This was a dramatic example, which explains the shock to expectations and the market forces which are in play each time a share price moves.
Why are shares popular investments?
- Shares are popular because they generate superior returns. The FTSE100 has gained 375% in the last 25 years (source). Property, bonds and savings accounts all take a back seat to the enviable returns that shares have generated.
- Shares are convenient because they are more liquid than investments in property. ‘Liquid’ means that they can be sold and converted into cash quickly and reliably. In the UK stock market, an investor can expect to sell shares within a minute of clicking ‘sell’ and will see the cash within 5 working days. Tradings continue even during tough trading conditions such as during market crashes. This compares favourably to property (such as housing or offices) which are difficult to sell quickly, and may not find a seller at all in a difficult climate.
- Participating in the stock market is undeniably exciting. While the number of choices can be a barrier to starting your investing journey, it increases the sense of accomplishment.
Why do shares generate higher returns than bonds or other investments?
Shares receive a higher return because shareholders need a higher return to compensate them for the risks they take. If shares only provided a return similar to bonds or savings accounts, it would be illogical to put money in shares – their market values are more volatile and their returns are less certain in the short term.
Debtholders have a relatively sweet deal – they may have the right to repossess assets of the borrower and will have priority over shareholders if the company collapses. These rights reduce the risk for the lender or bondholder and therefore they demand a lower return than shareholders.
The relationship between risk and return is interesting, and in our article about the science of diversification we explain why investors choose to combine shares with lower-yielding investments to produce steadier returns.
What are Shares and Why do People Invest in Shares?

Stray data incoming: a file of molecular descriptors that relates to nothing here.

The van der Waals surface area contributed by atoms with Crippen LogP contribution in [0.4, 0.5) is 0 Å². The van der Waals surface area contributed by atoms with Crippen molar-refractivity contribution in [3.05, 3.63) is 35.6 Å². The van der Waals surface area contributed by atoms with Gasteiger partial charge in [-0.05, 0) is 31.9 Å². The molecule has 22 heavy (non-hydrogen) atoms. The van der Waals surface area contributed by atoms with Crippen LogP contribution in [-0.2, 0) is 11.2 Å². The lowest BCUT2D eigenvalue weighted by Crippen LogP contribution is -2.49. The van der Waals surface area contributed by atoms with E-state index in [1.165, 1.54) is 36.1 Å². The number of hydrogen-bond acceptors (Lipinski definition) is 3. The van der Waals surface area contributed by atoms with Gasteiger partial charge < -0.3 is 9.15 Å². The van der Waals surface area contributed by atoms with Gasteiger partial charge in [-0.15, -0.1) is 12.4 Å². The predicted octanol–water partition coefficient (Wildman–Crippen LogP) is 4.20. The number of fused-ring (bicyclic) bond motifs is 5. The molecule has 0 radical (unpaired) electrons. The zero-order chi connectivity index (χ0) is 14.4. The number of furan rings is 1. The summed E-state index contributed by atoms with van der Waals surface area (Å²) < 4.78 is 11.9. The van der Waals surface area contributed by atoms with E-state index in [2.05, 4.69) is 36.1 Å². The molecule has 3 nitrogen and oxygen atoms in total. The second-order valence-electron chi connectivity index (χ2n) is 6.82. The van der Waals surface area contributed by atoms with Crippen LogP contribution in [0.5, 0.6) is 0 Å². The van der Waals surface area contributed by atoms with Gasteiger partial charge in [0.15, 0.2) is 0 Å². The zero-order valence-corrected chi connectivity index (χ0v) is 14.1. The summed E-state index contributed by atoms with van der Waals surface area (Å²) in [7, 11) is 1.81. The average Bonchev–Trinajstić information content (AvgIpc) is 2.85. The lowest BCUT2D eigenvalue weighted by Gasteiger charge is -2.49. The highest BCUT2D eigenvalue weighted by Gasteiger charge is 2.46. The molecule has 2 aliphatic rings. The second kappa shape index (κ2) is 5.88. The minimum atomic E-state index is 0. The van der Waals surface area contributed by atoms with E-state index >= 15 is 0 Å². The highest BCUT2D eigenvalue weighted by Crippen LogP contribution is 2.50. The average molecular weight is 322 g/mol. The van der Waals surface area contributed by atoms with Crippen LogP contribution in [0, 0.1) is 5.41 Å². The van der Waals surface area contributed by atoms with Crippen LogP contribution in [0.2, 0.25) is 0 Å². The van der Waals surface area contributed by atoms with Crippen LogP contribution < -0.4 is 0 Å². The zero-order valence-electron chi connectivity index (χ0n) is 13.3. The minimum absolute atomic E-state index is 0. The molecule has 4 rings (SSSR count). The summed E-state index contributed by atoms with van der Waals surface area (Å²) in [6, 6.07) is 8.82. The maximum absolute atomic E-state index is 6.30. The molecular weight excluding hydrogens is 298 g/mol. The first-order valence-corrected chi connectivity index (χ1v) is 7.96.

Shares grant their owner partial or full ownership of a company.
Both private and public companies issue shares. However, members of the public can only invest in Public Limited Companies (PLCs) through their stockbroker. PLC shares are traded on Stock Exchanges.
Shareholders receive a share of any dividends, which is shareholder income funded by the profits of the business.
Not all companies pay dividends. Start-ups or cash-starved businesses may choose to retain cash to spend on expansion which will improve their ability to pay dividends in the future.
The annual dividend divided by the price of a share calculates the dividend yield. The dividend yields sometimes exceed the interest rate paid by bonds and savings accounts.
Shareholders also experience any gains or losses arising from changes in the market value of their shares. News and events which change market expectations of future dividend payments cause a change in the valuation.
Shares are the highest returning mainstream investment. This is because they carry the most risk.
If you're curious how something as complex as the stock market ever formed, I recommend you visit the Wikipedia article for the London Stock Exchange. The timeline tracks the development of the sophisticated platform, from its humbe coffee house origins.
Next article: What is your Attitude to Risk (Questionnaire)
Foundation level is a free course about mastering the principles of investing and building a portfolio from scratch. Designed for target returns of 6% per year.
Begin your own journey in this course or upgrade to a more advanced level.
Choose a Free Investing Course